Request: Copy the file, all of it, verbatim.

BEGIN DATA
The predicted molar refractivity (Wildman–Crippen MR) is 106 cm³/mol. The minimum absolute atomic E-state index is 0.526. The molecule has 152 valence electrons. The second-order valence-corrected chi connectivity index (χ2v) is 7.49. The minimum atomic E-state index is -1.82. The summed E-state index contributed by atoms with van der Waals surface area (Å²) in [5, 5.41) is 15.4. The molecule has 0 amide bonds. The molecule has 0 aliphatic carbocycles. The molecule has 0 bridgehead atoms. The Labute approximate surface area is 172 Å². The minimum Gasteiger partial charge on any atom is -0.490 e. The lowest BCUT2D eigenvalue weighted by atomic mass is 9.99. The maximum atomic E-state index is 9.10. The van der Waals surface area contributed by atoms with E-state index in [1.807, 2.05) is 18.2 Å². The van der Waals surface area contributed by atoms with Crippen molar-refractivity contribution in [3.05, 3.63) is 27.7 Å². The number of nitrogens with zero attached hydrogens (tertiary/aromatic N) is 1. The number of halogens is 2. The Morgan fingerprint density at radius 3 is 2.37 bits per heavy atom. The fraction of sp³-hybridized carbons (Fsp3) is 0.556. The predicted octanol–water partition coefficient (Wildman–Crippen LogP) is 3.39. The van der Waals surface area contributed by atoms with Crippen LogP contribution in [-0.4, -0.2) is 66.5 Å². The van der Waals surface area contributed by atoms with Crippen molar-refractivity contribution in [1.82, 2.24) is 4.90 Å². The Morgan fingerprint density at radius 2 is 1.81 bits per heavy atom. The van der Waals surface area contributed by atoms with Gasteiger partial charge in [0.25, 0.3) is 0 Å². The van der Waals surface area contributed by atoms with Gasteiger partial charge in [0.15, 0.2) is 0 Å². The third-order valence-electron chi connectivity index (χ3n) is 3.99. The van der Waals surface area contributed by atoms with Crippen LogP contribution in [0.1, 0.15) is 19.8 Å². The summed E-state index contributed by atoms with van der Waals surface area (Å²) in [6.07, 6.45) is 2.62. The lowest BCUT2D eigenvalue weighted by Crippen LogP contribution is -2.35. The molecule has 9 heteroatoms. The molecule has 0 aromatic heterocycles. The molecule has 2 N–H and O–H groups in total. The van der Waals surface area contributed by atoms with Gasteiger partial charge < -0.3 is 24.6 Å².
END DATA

The predicted molar refractivity (Wildman–Crippen MR) is 106 cm³/mol. The minimum absolute atomic E-state index is 0.526. The molecule has 152 valence electrons. The second-order valence-corrected chi connectivity index (χ2v) is 7.49. The minimum atomic E-state index is -1.82. The summed E-state index contributed by atoms with van der Waals surface area (Å²) in [5, 5.41) is 15.4. The molecule has 0 amide bonds. The molecule has 0 aliphatic carbocycles. The molecule has 0 bridgehead atoms. The Labute approximate surface area is 172 Å². The minimum Gasteiger partial charge on any atom is -0.490 e. The lowest BCUT2D eigenvalue weighted by atomic mass is 9.99. The maximum atomic E-state index is 9.10. The van der Waals surface area contributed by atoms with E-state index in [1.807, 2.05) is 18.2 Å². The van der Waals surface area contributed by atoms with Crippen molar-refractivity contribution in [3.05, 3.63) is 27.7 Å². The number of nitrogens with zero attached hydrogens (tertiary/aromatic N) is 1. The number of halogens is 2. The Morgan fingerprint density at radius 3 is 2.37 bits per heavy atom. The fraction of sp³-hybridized carbons (Fsp3) is 0.556. The predicted octanol–water partition coefficient (Wildman–Crippen LogP) is 3.39. The van der Waals surface area contributed by atoms with Crippen LogP contribution in [-0.4, -0.2) is 66.5 Å². The van der Waals surface area contributed by atoms with Crippen molar-refractivity contribution in [1.82, 2.24) is 4.90 Å². The Morgan fingerprint density at radius 2 is 1.81 bits per heavy atom. The van der Waals surface area contributed by atoms with Gasteiger partial charge in [0.25, 0.3) is 0 Å². The van der Waals surface area contributed by atoms with Gasteiger partial charge in [0.15, 0.2) is 0 Å². The third-order valence-electron chi connectivity index (χ3n) is 3.99. The van der Waals surface area contributed by atoms with Crippen LogP contribution in [0.1, 0.15) is 19.8 Å². The summed E-state index contributed by atoms with van der Waals surface area (Å²) in [6.07, 6.45) is 2.62. The lowest BCUT2D eigenvalue weighted by Crippen LogP contribution is -2.35. The molecule has 9 heteroatoms. The molecule has 0 aromatic heterocycles. The molecule has 2 N–H and O–H groups in total. The van der Waals surface area contributed by atoms with Gasteiger partial charge < -0.3 is 24.6 Å².